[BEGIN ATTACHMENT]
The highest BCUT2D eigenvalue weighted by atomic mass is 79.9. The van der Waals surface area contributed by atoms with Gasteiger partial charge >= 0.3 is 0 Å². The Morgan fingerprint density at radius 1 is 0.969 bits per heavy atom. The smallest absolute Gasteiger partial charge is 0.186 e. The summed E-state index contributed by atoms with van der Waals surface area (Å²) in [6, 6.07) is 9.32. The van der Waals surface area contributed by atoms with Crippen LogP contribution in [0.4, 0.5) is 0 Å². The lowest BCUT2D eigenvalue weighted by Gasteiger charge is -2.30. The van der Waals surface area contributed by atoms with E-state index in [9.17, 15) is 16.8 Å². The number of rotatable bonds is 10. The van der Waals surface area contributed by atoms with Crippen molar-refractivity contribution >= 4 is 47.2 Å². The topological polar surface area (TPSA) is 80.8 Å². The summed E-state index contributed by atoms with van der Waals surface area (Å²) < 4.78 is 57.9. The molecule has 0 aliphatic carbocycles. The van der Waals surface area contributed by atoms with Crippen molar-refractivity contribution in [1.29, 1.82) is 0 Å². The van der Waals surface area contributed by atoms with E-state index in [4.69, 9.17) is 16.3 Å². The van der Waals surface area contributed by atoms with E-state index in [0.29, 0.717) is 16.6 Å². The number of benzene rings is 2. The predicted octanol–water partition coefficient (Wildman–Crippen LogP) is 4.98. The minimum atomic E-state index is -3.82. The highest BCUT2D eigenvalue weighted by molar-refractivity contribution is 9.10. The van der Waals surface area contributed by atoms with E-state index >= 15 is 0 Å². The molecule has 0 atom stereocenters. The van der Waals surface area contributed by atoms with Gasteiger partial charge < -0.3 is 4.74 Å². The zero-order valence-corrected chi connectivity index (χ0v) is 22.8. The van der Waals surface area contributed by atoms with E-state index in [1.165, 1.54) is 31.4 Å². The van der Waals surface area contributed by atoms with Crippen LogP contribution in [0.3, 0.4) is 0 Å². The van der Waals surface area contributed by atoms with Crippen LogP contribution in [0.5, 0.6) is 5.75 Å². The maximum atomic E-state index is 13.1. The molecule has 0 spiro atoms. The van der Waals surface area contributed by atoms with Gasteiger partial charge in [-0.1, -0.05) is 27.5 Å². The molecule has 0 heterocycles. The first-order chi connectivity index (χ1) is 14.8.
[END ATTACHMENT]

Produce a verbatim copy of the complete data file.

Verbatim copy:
The highest BCUT2D eigenvalue weighted by atomic mass is 79.9. The van der Waals surface area contributed by atoms with Gasteiger partial charge >= 0.3 is 0 Å². The Morgan fingerprint density at radius 1 is 0.969 bits per heavy atom. The smallest absolute Gasteiger partial charge is 0.186 e. The summed E-state index contributed by atoms with van der Waals surface area (Å²) in [6, 6.07) is 9.32. The van der Waals surface area contributed by atoms with Crippen LogP contribution in [0.4, 0.5) is 0 Å². The lowest BCUT2D eigenvalue weighted by Gasteiger charge is -2.30. The van der Waals surface area contributed by atoms with E-state index in [9.17, 15) is 16.8 Å². The number of rotatable bonds is 10. The van der Waals surface area contributed by atoms with Crippen molar-refractivity contribution >= 4 is 47.2 Å². The topological polar surface area (TPSA) is 80.8 Å². The summed E-state index contributed by atoms with van der Waals surface area (Å²) < 4.78 is 57.9. The molecule has 0 aliphatic carbocycles. The van der Waals surface area contributed by atoms with Crippen molar-refractivity contribution in [1.29, 1.82) is 0 Å². The van der Waals surface area contributed by atoms with E-state index in [4.69, 9.17) is 16.3 Å². The van der Waals surface area contributed by atoms with E-state index in [0.29, 0.717) is 16.6 Å². The number of benzene rings is 2. The predicted octanol–water partition coefficient (Wildman–Crippen LogP) is 4.98. The minimum atomic E-state index is -3.82. The highest BCUT2D eigenvalue weighted by molar-refractivity contribution is 9.10. The van der Waals surface area contributed by atoms with E-state index >= 15 is 0 Å². The molecule has 0 atom stereocenters. The van der Waals surface area contributed by atoms with Gasteiger partial charge < -0.3 is 4.74 Å². The zero-order valence-corrected chi connectivity index (χ0v) is 22.8. The van der Waals surface area contributed by atoms with E-state index in [1.165, 1.54) is 31.4 Å². The van der Waals surface area contributed by atoms with Crippen LogP contribution in [0.3, 0.4) is 0 Å². The van der Waals surface area contributed by atoms with Crippen LogP contribution in [0.5, 0.6) is 5.75 Å². The maximum atomic E-state index is 13.1. The molecule has 0 spiro atoms. The van der Waals surface area contributed by atoms with Gasteiger partial charge in [-0.1, -0.05) is 27.5 Å². The molecule has 0 heterocycles. The first-order chi connectivity index (χ1) is 14.8.